And that’s what the nonprofit Swipe Out Hunger is trying to do. Along with its partner nonprofits, Rise and Challah for Hunger, Swipe Out Hunger has developed a framework to help students get a seat at the decision table. That way, students can voice their concerns and feel more comfortable, knowing when and how they and their peers will receive aid. 

“We know that each individual university will make the decisions on how to allocate the funding,” said Robb Friedlander, Swipe Out Hunger’s advocacy and organizing manager. “What we wanted to do is really create a framework in which our students could advocate to their universities and their colleges to make sure that the aid was appropriately and responsibly allocated to the students who most need it.”

On its website, the nonprofit has templates to help students draft letters that they could send to both their presidents’ offices and student affairs offices to advocate for fair distribution. While the templates use language specific to the CARES Act, the principles outlined in them are always applicable when administering aid.

“Once that CARES act funding is fully given out, there will be more opportunities and more need for all of these form framework pieces moving forward,” Friedlander said. “We know that this is not the end of the aid to students.”

In addition, Swipe Out Hunger’s website offers tactics to help students amplify their advocacy. The nonprofit provides details on the most effective ways for students to create a petition, build a coalition and inform their communities.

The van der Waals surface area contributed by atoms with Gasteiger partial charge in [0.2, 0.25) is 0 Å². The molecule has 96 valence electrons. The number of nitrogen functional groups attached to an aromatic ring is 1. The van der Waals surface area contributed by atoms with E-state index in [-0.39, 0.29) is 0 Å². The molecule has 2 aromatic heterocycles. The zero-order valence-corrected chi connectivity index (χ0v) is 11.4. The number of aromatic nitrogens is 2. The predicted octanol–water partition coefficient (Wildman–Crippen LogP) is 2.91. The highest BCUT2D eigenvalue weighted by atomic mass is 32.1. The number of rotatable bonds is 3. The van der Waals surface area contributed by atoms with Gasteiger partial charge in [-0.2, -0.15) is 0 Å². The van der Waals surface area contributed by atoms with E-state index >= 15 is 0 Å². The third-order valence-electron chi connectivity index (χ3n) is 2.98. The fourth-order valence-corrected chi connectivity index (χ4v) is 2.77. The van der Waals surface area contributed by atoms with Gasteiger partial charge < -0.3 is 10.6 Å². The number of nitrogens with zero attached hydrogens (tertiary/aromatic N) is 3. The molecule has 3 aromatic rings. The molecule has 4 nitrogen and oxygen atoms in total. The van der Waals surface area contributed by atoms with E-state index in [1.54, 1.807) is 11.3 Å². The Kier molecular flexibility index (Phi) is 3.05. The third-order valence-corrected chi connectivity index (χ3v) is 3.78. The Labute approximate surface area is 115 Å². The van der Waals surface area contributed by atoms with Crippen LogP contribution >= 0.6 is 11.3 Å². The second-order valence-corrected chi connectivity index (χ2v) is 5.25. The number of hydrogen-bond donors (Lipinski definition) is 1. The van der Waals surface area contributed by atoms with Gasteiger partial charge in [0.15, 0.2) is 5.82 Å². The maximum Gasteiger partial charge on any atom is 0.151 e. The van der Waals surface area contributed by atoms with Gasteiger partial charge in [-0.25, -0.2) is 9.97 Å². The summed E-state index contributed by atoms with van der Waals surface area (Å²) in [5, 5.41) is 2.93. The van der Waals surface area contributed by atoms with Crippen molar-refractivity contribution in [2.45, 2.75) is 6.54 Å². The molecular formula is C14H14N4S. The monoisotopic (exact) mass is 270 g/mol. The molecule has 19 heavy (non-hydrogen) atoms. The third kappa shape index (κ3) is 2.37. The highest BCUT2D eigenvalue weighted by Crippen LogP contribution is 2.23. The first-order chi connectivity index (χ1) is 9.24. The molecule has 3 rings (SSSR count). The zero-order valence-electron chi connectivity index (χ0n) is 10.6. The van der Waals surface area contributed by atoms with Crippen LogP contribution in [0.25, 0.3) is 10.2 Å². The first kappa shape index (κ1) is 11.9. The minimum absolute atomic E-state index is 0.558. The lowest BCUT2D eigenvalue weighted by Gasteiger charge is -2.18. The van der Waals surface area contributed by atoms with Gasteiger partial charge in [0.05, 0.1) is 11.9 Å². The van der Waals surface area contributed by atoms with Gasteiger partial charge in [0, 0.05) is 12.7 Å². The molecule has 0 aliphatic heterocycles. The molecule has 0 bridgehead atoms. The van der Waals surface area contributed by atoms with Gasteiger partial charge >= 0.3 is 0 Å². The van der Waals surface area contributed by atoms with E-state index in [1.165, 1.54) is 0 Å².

“Students need to be at the forefront of this conversation around higher ed basic needs,” said Maddie McCarthy, the chief strategy officer at Swipe Out Hunger. 

The organization points to Minneapolis College as an example of an institution doing the most to make sure students’ voices are heard. Before executing its fund distribution plan, the school had administrators and students participate in a Zoom meeting to discuss the pros and cons of its plan.

As an example of proper transparency, Swipe Out Hunger points to the University of West Florida, which has laid out eligibility criteria in detail and created a table that breaks down how much aid students can expect to receive.

The nonprofit also gave a shout out to the University of Southern California, Santa Ana College, and the University of Texas at San Antonio for being quick to develop and publish their applications for student submission.

Many institutions are also offering additional aid through student relief funds of their own, often supported by alumni donors. 

UC Berkeley, for example, intends to give 300 grants to undocumented students through its privately funded Student Emergency Fund.

And Ohio University has been offering microgrants to help nearly any student, regardless of citizen status. OHIO has already given out more than $160,000 and will continue to give money out until the fund is dried up. Many other institutions have taken similar actions to help their students.